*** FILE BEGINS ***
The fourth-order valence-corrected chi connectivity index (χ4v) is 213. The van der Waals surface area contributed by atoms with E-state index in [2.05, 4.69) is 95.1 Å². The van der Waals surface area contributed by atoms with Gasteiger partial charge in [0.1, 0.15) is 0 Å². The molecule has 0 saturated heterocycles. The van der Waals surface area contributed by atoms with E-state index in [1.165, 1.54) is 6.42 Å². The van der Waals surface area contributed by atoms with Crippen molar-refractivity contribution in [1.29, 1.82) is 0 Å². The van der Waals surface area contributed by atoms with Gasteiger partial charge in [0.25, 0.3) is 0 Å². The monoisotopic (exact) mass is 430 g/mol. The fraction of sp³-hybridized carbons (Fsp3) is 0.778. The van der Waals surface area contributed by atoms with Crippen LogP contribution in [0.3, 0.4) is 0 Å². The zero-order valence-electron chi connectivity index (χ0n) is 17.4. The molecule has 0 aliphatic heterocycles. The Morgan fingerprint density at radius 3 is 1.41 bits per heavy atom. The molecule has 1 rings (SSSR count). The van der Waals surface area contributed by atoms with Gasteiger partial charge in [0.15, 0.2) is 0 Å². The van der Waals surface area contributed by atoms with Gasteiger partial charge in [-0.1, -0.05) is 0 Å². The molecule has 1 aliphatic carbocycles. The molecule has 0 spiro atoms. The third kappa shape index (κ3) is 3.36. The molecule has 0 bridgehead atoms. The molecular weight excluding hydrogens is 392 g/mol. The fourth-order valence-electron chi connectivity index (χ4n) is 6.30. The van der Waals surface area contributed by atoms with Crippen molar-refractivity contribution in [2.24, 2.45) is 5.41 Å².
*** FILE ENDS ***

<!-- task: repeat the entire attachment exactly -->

The fourth-order valence-corrected chi connectivity index (χ4v) is 213. The van der Waals surface area contributed by atoms with E-state index in [2.05, 4.69) is 95.1 Å². The van der Waals surface area contributed by atoms with Gasteiger partial charge in [0.1, 0.15) is 0 Å². The molecule has 0 saturated heterocycles. The van der Waals surface area contributed by atoms with E-state index in [1.165, 1.54) is 6.42 Å². The van der Waals surface area contributed by atoms with Crippen molar-refractivity contribution in [1.29, 1.82) is 0 Å². The van der Waals surface area contributed by atoms with Gasteiger partial charge in [0.25, 0.3) is 0 Å². The monoisotopic (exact) mass is 430 g/mol. The fraction of sp³-hybridized carbons (Fsp3) is 0.778. The van der Waals surface area contributed by atoms with Crippen LogP contribution in [0.3, 0.4) is 0 Å². The zero-order valence-electron chi connectivity index (χ0n) is 17.4. The molecule has 0 aliphatic heterocycles. The Morgan fingerprint density at radius 3 is 1.41 bits per heavy atom. The molecule has 1 rings (SSSR count). The van der Waals surface area contributed by atoms with Gasteiger partial charge in [0.15, 0.2) is 0 Å². The van der Waals surface area contributed by atoms with Gasteiger partial charge in [-0.1, -0.05) is 0 Å². The molecule has 1 aliphatic carbocycles. The molecule has 0 spiro atoms. The third kappa shape index (κ3) is 3.36. The molecule has 0 bridgehead atoms. The molecular weight excluding hydrogens is 392 g/mol. The fourth-order valence-electron chi connectivity index (χ4n) is 6.30. The van der Waals surface area contributed by atoms with Crippen molar-refractivity contribution in [2.24, 2.45) is 5.41 Å².